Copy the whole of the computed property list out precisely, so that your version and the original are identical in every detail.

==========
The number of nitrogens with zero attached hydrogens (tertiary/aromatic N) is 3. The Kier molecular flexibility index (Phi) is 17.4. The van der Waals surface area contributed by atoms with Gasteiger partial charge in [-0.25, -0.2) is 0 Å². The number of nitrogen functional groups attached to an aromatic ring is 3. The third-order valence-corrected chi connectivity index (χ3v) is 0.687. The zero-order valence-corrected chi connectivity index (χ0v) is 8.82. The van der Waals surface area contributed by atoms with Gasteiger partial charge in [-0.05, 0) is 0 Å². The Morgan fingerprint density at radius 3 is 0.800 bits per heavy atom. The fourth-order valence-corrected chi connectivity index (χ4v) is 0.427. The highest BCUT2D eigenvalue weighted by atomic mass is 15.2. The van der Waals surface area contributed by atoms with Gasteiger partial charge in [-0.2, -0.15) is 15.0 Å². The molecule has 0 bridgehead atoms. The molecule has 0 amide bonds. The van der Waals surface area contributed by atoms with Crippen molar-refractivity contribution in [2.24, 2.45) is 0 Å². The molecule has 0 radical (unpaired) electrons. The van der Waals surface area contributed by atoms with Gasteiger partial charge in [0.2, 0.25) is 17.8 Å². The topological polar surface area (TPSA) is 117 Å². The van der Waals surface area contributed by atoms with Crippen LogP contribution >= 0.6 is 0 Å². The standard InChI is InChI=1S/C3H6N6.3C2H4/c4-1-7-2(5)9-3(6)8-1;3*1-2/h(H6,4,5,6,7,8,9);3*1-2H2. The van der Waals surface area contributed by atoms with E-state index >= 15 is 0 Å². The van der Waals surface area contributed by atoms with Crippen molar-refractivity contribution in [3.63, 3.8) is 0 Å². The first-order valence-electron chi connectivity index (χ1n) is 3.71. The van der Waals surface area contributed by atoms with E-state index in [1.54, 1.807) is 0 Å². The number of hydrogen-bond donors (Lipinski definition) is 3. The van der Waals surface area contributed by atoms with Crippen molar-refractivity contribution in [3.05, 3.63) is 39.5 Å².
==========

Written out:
The number of nitrogens with zero attached hydrogens (tertiary/aromatic N) is 3. The Kier molecular flexibility index (Phi) is 17.4. The van der Waals surface area contributed by atoms with Gasteiger partial charge in [-0.25, -0.2) is 0 Å². The number of nitrogen functional groups attached to an aromatic ring is 3. The third-order valence-corrected chi connectivity index (χ3v) is 0.687. The zero-order valence-corrected chi connectivity index (χ0v) is 8.82. The van der Waals surface area contributed by atoms with Gasteiger partial charge in [-0.05, 0) is 0 Å². The Morgan fingerprint density at radius 3 is 0.800 bits per heavy atom. The fourth-order valence-corrected chi connectivity index (χ4v) is 0.427. The highest BCUT2D eigenvalue weighted by atomic mass is 15.2. The van der Waals surface area contributed by atoms with Gasteiger partial charge in [-0.2, -0.15) is 15.0 Å². The molecule has 0 bridgehead atoms. The molecule has 0 amide bonds. The van der Waals surface area contributed by atoms with Crippen molar-refractivity contribution in [2.24, 2.45) is 0 Å². The molecule has 0 radical (unpaired) electrons. The van der Waals surface area contributed by atoms with Gasteiger partial charge in [0.2, 0.25) is 17.8 Å². The topological polar surface area (TPSA) is 117 Å². The van der Waals surface area contributed by atoms with Crippen LogP contribution >= 0.6 is 0 Å². The standard InChI is InChI=1S/C3H6N6.3C2H4/c4-1-7-2(5)9-3(6)8-1;3*1-2/h(H6,4,5,6,7,8,9);3*1-2H2. The van der Waals surface area contributed by atoms with E-state index >= 15 is 0 Å². The van der Waals surface area contributed by atoms with Crippen molar-refractivity contribution in [3.63, 3.8) is 0 Å². The first-order valence-electron chi connectivity index (χ1n) is 3.71. The van der Waals surface area contributed by atoms with E-state index in [1.54, 1.807) is 0 Å². The number of hydrogen-bond donors (Lipinski definition) is 3. The van der Waals surface area contributed by atoms with Crippen molar-refractivity contribution in [3.05, 3.63) is 39.5 Å².